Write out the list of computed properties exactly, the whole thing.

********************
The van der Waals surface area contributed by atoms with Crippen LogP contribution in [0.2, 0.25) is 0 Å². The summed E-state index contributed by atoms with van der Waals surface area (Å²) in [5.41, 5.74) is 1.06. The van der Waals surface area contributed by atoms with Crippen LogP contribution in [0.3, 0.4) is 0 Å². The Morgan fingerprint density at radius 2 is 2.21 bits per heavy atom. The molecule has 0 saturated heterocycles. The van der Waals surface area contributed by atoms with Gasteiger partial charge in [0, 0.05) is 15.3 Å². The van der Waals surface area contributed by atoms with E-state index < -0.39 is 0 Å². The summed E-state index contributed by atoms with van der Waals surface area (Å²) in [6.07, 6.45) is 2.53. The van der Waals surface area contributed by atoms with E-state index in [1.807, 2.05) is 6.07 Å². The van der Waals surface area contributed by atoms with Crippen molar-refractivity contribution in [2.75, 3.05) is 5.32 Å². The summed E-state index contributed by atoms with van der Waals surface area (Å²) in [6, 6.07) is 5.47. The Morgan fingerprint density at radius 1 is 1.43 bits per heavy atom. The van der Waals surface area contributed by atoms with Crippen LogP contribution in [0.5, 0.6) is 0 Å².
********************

The van der Waals surface area contributed by atoms with Crippen LogP contribution in [0.2, 0.25) is 0 Å². The summed E-state index contributed by atoms with van der Waals surface area (Å²) in [5.41, 5.74) is 1.06. The van der Waals surface area contributed by atoms with Crippen LogP contribution in [0.3, 0.4) is 0 Å². The Morgan fingerprint density at radius 2 is 2.21 bits per heavy atom. The molecule has 0 saturated heterocycles. The van der Waals surface area contributed by atoms with Gasteiger partial charge in [0, 0.05) is 15.3 Å². The van der Waals surface area contributed by atoms with E-state index < -0.39 is 0 Å². The summed E-state index contributed by atoms with van der Waals surface area (Å²) in [6.07, 6.45) is 2.53. The van der Waals surface area contributed by atoms with E-state index in [1.807, 2.05) is 6.07 Å². The van der Waals surface area contributed by atoms with Crippen molar-refractivity contribution in [2.75, 3.05) is 5.32 Å². The summed E-state index contributed by atoms with van der Waals surface area (Å²) in [6, 6.07) is 5.47. The Morgan fingerprint density at radius 1 is 1.43 bits per heavy atom. The van der Waals surface area contributed by atoms with Crippen LogP contribution in [0.5, 0.6) is 0 Å².